She appears to have a severe, bilateral, hearing loss, probably congenital. I would normally refer her to audiology and she maybe she would get some hearing aids, speech and language support and maybe even a cochlear implant. I do not know what is available here. It is probably too late for the brother who may never develop meaningful communication skills, but we might be able to help the little one. The auditory system is sensitive to neural activity till about two years old, after which the link weakens. So at this young age, even if she cannot hear, she should be able to learn to communicate. There’s is no time to waste.

“What can we do for her?” I consult my colleagues who stare back at me blankly.

Trying to buy some time I ask her to come back tomorrow. Thankfully they live close by so this isn’t a problem. Her mother seems happy that I am taking this seriously while others have dismissed her concerns in the past.

“What does the future hold for this little girl?” I wonder. She seems to have a very caring mother, but will she ever be able to leave the family? Will she be able to get married and have her own family? Will she ever be independent?

Later in the day I call my boss at HQ.

“We need to check her out properly. Maybe some hearing aids? Some language support? It is so important at her age”. He listens. He agrees. He refuses.

“We are in an emergency organisation. We can’t help with things like this.” I don’t blame him. I might well have made the same decision if I was in his place, but we seem to spend money in so many other unnecessary ways. It seems unfair that this little girl is being ignored, but priorities are different. Particularly after the earthquake, there are more pressing concerns in someone’s life. With around one in ten children under the age of five dieing in Pakistan, to survive childhood at all is a difficult task. and hearing loss is certainly not one of the fashionable disabilities for donor funding. It is does not even achieve the notoriety of being one of the ‘neglected diseases’.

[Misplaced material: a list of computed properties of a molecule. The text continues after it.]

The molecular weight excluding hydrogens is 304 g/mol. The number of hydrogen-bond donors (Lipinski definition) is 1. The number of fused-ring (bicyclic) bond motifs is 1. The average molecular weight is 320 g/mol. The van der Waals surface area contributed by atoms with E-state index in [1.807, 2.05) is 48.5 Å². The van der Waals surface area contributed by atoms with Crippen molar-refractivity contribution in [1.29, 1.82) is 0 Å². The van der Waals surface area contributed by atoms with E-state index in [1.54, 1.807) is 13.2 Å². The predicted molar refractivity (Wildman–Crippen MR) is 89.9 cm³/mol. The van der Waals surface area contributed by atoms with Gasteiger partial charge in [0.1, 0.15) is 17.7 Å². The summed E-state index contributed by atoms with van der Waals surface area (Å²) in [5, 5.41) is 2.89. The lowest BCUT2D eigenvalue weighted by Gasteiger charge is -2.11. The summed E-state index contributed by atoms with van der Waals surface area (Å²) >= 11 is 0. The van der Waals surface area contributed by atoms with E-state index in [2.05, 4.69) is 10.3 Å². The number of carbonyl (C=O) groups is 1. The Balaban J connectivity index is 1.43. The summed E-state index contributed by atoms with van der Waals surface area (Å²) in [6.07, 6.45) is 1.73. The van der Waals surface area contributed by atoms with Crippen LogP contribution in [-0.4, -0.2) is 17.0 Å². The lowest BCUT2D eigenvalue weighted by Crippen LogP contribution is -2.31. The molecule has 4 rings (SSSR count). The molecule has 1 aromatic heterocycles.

Forlornly I go to ask my nurses. They seem more optimistic. “There is someone in Islamabad; an Expert.”

The next day I hear some commotion outside the clinic. Our Crowd Controller is berating one of the mothers. She wants to see you and not one of the other doctors. The “foreign one”. I see my smiling little girl peeping around the curtain. “Can you explain to her that she needs to see this person in the capital,” I ask, writing down the name of the doctor previously given to me and handing her my referral letter. While the nurse discusses with the mother, I play hide and seek with my patient.